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Austrian news site that reported on asylum centres sentenced for trespassing

Migrants walk towards the Austrian border town of Spielfeld in the village of Sentilj, Slovenia, 18 November 2015
Migrants walk towards the Austrian border town of Spielfeld in the village of Sentilj, Slovenia, 18 November 2015

REUTERS/Leonhard Foeger

This statement was originally published on on 15 December 2015.

An Austrian investigative news platform that documented poor conditions in asylum-seeker housing across Austria was ordered Monday to pay nearly €2,000 for trespassing after the landlord of one of the housing sites brought suit.

A regional court in the eastern Austrian state of Burgenland confirmed a lower court's ruling that the platform, Dossier, had violated the private landlord's property rights when its reporting team visited asylum seekers in their rooms without obtaining the landlord's permission.

The Dossier team visited the property, in the town of Pama, in October 2014 to ascertain whether circumstances had improved following an initial 2013 evaluation that revealed apparently filthy conditions, including extensive mould in asylum seekers' bedrooms. Dossier had identified the property in Pama as one of the “20 worst” sites out of the more than 100 it visited across the country in 2013. The landlord denied the reporting team permission to revisit, but the team entered the property after receiving permission from the asylum seekers themselves. Dossier later published the results of the reevaluation, which it said showed the landlord had only superficially addressed – and in some cases merely covered-up – the “hazardous” conditions.

The lower court found that the permission granted by the site's residents – the asylum seekers – was insufficient. It noted that according to the terms of a contract that the landlord had signed with the Burgenland state government, by which the landlord would house a contingent of asylum seekers in return for compensation, the landlord was to refuse visitation to all persons except government officials. All other prospective visitors would be required to first seek permission from the state refugee agency.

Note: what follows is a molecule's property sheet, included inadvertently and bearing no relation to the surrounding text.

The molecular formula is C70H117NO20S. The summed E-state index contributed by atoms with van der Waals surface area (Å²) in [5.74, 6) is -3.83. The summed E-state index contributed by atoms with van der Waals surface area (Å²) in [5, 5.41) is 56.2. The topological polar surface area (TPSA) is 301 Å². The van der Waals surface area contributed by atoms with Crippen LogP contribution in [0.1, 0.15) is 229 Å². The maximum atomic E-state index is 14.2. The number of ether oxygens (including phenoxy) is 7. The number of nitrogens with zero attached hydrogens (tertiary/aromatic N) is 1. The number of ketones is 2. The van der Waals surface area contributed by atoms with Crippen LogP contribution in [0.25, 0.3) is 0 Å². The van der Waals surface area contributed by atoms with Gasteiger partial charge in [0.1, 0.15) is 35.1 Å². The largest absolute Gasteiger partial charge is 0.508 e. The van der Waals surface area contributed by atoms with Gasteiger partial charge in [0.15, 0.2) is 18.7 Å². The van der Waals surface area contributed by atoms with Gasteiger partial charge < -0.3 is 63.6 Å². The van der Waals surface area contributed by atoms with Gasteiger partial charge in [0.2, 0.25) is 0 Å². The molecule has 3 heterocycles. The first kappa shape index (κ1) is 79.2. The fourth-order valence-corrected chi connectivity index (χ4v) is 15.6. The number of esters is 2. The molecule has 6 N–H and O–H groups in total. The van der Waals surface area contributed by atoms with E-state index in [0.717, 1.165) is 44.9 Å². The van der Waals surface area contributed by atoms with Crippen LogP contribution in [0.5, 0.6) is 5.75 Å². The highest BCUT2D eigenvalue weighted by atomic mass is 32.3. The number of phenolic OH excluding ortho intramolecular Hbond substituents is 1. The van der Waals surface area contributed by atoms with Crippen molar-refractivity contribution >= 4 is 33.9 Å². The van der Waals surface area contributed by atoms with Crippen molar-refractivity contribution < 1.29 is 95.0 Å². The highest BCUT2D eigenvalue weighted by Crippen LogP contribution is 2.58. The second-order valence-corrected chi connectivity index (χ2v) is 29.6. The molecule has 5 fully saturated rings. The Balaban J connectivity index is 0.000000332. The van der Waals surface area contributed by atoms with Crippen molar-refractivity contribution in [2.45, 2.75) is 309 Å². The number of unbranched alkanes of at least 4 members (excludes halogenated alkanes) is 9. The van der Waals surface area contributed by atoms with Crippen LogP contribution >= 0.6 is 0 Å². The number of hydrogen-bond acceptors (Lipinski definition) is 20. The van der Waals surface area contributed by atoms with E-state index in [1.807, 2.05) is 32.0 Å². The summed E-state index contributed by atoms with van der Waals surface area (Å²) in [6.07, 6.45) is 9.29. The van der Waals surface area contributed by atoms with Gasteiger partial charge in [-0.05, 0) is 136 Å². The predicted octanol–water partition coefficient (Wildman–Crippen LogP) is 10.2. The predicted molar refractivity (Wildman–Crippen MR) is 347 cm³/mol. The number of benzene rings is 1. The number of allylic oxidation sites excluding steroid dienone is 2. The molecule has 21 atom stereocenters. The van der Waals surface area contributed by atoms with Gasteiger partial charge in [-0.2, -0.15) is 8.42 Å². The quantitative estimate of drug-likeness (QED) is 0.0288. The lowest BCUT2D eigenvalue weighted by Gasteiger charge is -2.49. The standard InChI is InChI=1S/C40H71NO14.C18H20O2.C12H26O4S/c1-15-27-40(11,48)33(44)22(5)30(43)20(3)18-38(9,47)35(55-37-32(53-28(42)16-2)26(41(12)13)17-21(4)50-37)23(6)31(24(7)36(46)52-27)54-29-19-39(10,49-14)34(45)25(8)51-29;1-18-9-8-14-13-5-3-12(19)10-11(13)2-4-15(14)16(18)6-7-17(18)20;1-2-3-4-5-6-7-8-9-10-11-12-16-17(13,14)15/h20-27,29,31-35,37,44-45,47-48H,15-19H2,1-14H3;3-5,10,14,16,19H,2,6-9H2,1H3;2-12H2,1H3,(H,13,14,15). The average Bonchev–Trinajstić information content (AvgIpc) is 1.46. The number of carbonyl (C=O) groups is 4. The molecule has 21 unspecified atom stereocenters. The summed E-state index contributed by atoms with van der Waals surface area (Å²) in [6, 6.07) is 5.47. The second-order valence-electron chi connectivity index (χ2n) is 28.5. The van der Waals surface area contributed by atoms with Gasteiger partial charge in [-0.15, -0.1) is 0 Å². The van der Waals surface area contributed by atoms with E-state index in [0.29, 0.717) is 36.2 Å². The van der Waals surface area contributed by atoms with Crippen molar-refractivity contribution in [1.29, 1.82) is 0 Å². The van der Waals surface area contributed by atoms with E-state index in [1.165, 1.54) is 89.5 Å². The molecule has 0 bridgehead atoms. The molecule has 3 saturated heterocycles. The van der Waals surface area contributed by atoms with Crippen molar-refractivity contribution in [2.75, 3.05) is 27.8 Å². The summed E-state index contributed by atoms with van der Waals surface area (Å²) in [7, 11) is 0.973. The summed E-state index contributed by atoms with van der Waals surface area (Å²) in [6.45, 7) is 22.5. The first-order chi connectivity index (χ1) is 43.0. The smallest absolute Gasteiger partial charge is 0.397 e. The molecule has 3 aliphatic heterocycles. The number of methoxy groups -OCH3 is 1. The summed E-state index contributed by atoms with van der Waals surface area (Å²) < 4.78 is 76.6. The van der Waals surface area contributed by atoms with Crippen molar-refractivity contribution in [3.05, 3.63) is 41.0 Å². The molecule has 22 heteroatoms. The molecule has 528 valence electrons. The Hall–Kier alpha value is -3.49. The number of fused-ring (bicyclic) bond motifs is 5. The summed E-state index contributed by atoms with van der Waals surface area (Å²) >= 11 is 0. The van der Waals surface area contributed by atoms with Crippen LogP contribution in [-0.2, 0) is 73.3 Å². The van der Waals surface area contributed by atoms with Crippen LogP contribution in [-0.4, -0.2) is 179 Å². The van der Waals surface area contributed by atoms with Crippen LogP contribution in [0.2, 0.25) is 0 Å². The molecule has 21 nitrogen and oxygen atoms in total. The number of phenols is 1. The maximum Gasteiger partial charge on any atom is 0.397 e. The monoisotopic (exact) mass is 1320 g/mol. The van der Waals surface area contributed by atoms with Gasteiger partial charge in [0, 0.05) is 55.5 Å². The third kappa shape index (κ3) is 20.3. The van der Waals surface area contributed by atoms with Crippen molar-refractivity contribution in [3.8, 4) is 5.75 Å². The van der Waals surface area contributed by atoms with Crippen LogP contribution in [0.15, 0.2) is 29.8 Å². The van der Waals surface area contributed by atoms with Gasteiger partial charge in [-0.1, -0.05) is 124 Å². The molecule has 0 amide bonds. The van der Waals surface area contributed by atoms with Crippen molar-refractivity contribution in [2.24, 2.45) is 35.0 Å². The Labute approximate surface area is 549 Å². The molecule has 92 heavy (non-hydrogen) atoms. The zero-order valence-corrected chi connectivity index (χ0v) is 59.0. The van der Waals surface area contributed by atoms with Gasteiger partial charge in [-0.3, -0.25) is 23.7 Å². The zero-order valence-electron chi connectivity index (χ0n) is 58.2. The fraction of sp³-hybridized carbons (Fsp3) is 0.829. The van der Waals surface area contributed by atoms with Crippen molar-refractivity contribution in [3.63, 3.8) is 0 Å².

According to the court, the Dossier team had decided “for reasons of journalistic tactic” in all of its site visits to be invited in by the asylum seekers and only later to confront the landlords with its findings.

Notably, neither court referred in its respective ruling to press freedom or to the public's interest in the results of Dossier's investigation. Nor did any party, including the landlord, contest the results' accuracy. For its part, the first instance court further observed that “no person from the [reporting team] entered the [landlord's] private rooms. None of the asylum seekers living in the house was bothered by the presence of the [reporting team]”.

Florian Skrabal, Dossier's editor-in-chief, told the International Press Institute (IPI) in a telephone interview that he was “surprised that such a ruling is possible in Austria”. He characterised the suit as an attempt to prevent Dossier from returning to reevaluate the conditions in Pama and added that the site was evaluating whether it would be able to proceed with its research on conditions at other housing sites in light of the court's ruling.